Friday, February 7, 2014

Prehistoric Japan: Jomon Culture

Japan is an archipelago in the eastern part of Asia. It is widely known as the Land of Rising Sun. The people of Japan believed that they and their islands were made by the gods, Izanagi and Izanami. In archaeological perspective, Japanese civilization began with prehistoric small cultures, such as the Jomon Culture.

The Jomon culture was a seed of civilization in Japan. It was a Neolithic culture that thrived during circa 4500 – circa 250 BCE. They developed artistic craftsmanship with simple designed potteries and figurines. They progressed with their ritual and rites. They lived a nomadic live to survive. They had a society which was fair and equal and had a sense of unity. It was a culture that started the establishment of the modern Japanese civilization.

The Jomon culture was renowned for its beautiful potteries. The potteries of the Jomon was its identity because the word Jomon itself was related to potteries. The word Jomon in the Japanese language meant cord-pattern which was the usual design of its potteries. It was made by hand and no potter's wheel was used. Its designs started simple and then became more ornamental as time went by. Luckily, some potteries survived to this day and served as a reminder of this ancient and once flourishing culture.

Besides potteries, the Jomon culture also had small and unique figurines that could grabbed anyone's attention. These figurines called dogu were made of clay and depicted characteristics of both man and animal. Its grotesque design made some to theorize that the dogus were really depicting spacesuits and, even, extraterrestrial beings. Other Jomon dogus depicted women with exaggerated features, such as large thighs. The strange designs of the figurine made people to wonder and think what is it use and became distinguished to this culture.

Evidence also showed that the Jomon people had ceremonies dedicated to nature and fertility. They practiced rituals and sorcery along with their weird female dogus. Their main religion was animism. They believe that everything in nature had spirits living within. From rocks to trees, spirits occupied them. So much so that natural sites became centers of worship for many of their people.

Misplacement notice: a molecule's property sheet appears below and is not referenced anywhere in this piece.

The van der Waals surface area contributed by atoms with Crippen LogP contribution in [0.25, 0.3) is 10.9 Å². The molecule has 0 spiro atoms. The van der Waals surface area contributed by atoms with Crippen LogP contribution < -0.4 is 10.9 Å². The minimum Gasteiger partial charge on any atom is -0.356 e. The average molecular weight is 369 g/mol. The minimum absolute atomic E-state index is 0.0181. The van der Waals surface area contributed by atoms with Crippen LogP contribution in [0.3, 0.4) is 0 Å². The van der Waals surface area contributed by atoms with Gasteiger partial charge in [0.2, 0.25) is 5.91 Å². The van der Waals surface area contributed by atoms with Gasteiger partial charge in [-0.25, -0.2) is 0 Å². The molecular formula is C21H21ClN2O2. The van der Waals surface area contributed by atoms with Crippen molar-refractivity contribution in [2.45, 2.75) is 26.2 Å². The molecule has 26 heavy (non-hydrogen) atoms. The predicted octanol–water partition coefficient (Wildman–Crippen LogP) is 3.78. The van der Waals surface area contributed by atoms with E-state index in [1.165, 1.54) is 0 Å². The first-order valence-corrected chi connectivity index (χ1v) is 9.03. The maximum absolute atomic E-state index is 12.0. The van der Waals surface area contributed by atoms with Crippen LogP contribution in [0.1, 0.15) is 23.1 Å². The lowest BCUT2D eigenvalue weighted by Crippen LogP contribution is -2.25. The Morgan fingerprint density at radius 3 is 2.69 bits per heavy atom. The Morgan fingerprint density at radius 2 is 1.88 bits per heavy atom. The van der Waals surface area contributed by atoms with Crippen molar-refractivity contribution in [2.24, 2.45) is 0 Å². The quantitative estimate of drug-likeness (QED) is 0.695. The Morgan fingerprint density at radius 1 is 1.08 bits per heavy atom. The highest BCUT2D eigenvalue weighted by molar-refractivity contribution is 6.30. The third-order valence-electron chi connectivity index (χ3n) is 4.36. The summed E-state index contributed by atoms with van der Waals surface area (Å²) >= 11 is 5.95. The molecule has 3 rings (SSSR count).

For their way of life, they lived a nomadic lifestyle. They survived by hunting, fishing, and food gathering. Some living in the coastline feed on seafood was mostly shellfish as the usual remains that could be seen by the archaeologist today. They crafted tools and weapons with stones for hunting and fishing. They gathered nuts and root crops for additional food source. With no agriculture, they had to move from one place to another if the resources dwindled or exhausted.

The houses of the Jomon people were like those of their contemporaries in other countries. Their homes were semi-subterranean where the floor is 2 ft. deep on the soil. The shapes of the houses were also either round or rectangular and covered by thatched roofs. The center of the house was reserved for heating and cooking purposes.

The society of the Jomon people was an egalitarian and collective community. Group of Jomon people live together in small settlements. They might all had equal share of the labor. There were no evidences of social stratification because the tombs were all similar, coffinless and the bodies were placed like fetuses in a hole in the ground.

The Jomon culture was then replaced by the Yayoi culture during the 3rd or 2nd century BCE but it served as a stepping stone for the development of Japan. 
Downs, Ray. Japan Yesterday and Today. New York: Praeger, 1970. 

Meyer, Milton. Japan: A Concise History. Maryland: Rowman & Littlefield Pub., 1993.

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